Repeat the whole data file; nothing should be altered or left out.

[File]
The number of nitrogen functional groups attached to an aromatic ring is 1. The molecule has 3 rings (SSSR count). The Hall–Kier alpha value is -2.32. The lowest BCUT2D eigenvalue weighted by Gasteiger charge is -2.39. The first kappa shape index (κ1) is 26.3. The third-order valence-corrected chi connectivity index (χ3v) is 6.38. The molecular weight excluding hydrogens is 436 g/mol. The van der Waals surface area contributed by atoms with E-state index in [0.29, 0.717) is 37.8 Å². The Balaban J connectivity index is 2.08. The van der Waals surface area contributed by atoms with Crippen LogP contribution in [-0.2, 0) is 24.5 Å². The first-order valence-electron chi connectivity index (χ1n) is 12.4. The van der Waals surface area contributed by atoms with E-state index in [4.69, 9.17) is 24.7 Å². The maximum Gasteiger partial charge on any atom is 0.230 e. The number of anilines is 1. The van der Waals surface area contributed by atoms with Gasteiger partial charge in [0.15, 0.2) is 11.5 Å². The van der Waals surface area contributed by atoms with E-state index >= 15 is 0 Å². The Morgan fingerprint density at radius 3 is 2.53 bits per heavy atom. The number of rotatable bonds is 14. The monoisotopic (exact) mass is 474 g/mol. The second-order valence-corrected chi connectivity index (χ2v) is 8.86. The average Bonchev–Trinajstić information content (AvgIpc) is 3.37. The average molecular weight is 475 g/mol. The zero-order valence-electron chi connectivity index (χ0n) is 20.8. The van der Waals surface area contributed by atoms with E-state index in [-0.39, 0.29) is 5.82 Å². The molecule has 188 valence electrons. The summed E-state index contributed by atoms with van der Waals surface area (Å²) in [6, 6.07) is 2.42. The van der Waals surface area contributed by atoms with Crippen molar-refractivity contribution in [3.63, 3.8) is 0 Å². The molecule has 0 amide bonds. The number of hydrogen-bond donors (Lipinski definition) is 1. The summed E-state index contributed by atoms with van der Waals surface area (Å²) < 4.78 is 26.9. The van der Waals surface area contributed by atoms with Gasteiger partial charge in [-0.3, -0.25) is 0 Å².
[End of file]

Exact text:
The number of nitrogen functional groups attached to an aromatic ring is 1. The molecule has 3 rings (SSSR count). The Hall–Kier alpha value is -2.32. The lowest BCUT2D eigenvalue weighted by Gasteiger charge is -2.39. The first kappa shape index (κ1) is 26.3. The third-order valence-corrected chi connectivity index (χ3v) is 6.38. The molecular weight excluding hydrogens is 436 g/mol. The van der Waals surface area contributed by atoms with E-state index in [0.29, 0.717) is 37.8 Å². The Balaban J connectivity index is 2.08. The van der Waals surface area contributed by atoms with Crippen LogP contribution in [-0.2, 0) is 24.5 Å². The first-order valence-electron chi connectivity index (χ1n) is 12.4. The van der Waals surface area contributed by atoms with E-state index in [4.69, 9.17) is 24.7 Å². The maximum Gasteiger partial charge on any atom is 0.230 e. The number of anilines is 1. The van der Waals surface area contributed by atoms with Gasteiger partial charge in [0.15, 0.2) is 11.5 Å². The van der Waals surface area contributed by atoms with E-state index >= 15 is 0 Å². The Morgan fingerprint density at radius 3 is 2.53 bits per heavy atom. The number of rotatable bonds is 14. The monoisotopic (exact) mass is 474 g/mol. The second-order valence-corrected chi connectivity index (χ2v) is 8.86. The average Bonchev–Trinajstić information content (AvgIpc) is 3.37. The average molecular weight is 475 g/mol. The zero-order valence-electron chi connectivity index (χ0n) is 20.8. The van der Waals surface area contributed by atoms with E-state index in [-0.39, 0.29) is 5.82 Å². The molecule has 188 valence electrons. The summed E-state index contributed by atoms with van der Waals surface area (Å²) in [6, 6.07) is 2.42. The van der Waals surface area contributed by atoms with Crippen molar-refractivity contribution in [3.63, 3.8) is 0 Å². The molecule has 0 amide bonds. The number of hydrogen-bond donors (Lipinski definition) is 1. The summed E-state index contributed by atoms with van der Waals surface area (Å²) < 4.78 is 26.9. The van der Waals surface area contributed by atoms with Gasteiger partial charge in [-0.3, -0.25) is 0 Å².